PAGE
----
In a school, unless the school is on the bad side of accreditation standards, the answer would be 3-2-1.

Here is why.

Teaching and Learning

Most people look at the options and see time and urgency. And although the right answer can be derived from time and urgency, that metric will not always apply. A universal metric is to always focus on Teaching and Learning (TL).

This means that all processes at the school, IT included, need to be on mission and that mission is to support Teaching and Learning. In order to do that, students and teachers come first, and everything else later.

The business of the school is education, education happens within the TL dynamic.

Most school administrators will not even interrupt classes unless there is a real emergency. School administrators will inconvenience themselves to reduce the impact on teachers and students.

In organizations with a head of school or superintendent, those offices may have their own separate support for the technology to further reduce any impact to TL.

The Eisenhower Matrix

I am a big fan of using time management and decision management frameworks. My favorite is The Eisenhower Matrix. I have written about it here if for those who are not familiar with it. 

matrix22

I use the layout above for decision making and project planning. I also use Agile and Scrum when executing the actual pieces of projects. I need these tools to prevent reacting emotionally to problems.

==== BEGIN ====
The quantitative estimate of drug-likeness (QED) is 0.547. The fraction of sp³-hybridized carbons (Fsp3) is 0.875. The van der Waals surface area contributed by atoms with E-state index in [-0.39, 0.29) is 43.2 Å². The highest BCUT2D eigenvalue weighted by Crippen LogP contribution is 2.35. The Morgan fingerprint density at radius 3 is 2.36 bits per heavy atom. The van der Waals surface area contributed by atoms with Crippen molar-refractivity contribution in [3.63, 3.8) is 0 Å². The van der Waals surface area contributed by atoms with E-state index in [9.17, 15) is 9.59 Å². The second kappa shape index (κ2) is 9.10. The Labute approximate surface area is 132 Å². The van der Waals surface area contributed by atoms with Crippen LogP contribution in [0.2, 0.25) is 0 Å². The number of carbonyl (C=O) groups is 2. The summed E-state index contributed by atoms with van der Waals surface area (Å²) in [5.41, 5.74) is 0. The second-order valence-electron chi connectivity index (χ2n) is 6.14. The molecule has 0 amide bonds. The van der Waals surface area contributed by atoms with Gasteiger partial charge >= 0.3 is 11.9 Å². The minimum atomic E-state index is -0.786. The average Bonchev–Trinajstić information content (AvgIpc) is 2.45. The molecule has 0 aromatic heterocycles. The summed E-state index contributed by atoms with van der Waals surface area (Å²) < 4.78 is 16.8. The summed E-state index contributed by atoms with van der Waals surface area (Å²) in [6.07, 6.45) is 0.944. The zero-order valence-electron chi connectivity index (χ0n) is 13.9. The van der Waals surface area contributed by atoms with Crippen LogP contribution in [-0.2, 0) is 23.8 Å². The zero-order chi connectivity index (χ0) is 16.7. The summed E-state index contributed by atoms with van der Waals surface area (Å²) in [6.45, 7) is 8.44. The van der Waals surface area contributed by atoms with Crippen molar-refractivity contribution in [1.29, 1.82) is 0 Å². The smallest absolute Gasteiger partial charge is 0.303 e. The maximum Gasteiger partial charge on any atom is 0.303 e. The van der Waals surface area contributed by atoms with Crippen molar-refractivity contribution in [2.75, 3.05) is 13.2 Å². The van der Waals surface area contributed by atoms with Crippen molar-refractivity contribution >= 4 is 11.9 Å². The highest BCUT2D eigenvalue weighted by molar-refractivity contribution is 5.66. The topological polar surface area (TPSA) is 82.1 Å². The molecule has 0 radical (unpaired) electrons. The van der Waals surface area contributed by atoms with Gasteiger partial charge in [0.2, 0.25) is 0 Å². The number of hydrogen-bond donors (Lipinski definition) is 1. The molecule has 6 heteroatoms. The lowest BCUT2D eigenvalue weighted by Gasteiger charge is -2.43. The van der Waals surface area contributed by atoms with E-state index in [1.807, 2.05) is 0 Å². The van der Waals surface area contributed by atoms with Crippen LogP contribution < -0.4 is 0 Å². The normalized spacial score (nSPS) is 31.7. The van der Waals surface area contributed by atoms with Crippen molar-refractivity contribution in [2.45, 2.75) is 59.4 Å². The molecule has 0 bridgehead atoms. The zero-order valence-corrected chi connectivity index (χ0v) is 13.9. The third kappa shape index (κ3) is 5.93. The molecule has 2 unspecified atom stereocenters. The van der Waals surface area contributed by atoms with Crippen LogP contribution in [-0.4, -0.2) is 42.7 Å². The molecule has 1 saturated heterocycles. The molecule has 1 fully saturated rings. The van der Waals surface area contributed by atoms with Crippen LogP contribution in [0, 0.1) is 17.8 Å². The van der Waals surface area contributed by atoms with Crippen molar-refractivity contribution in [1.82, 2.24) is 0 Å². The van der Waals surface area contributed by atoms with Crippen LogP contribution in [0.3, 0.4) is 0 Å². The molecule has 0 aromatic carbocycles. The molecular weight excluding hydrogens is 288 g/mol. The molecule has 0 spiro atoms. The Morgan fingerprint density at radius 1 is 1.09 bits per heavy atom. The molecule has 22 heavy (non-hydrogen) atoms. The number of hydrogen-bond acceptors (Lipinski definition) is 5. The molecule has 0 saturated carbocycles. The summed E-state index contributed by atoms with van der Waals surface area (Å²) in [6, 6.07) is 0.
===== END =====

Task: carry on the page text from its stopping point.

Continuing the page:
In the scenario above this is how I would categorize each of the three support problems.

DO, Do it Now: 1) A teacher has standardized testing starting in 30 minutes however she is unable to access the testing site.

The reasoning here is that standardized tests have controls that the school must follow. This is a tricky scenario because unless you have implemented IT procedures for standardized testing you would not realize that the pre-testing is completed well in advance. That means the school has already scheduled and guaranteed a test window. The test either has to occur or be canceled and rescheduled. I would write a guide on test implementation, and they vary greatly. For older children, there is a high risk if these test fail.

DECIDE: 3) A teacher is unable to start a lecture because her PowerPoint won’t open. Students are waiting in the classroom.

As a school administrator, I would, of course, ask IT to go help the teacher immediately. In this case, you really need to know the schedule before deciding when to go. If classes are 70-80 minutes every other day, you would want someone in there immediately. If classes are 35-40 minutes daily, you would want to send someone at the end of the class.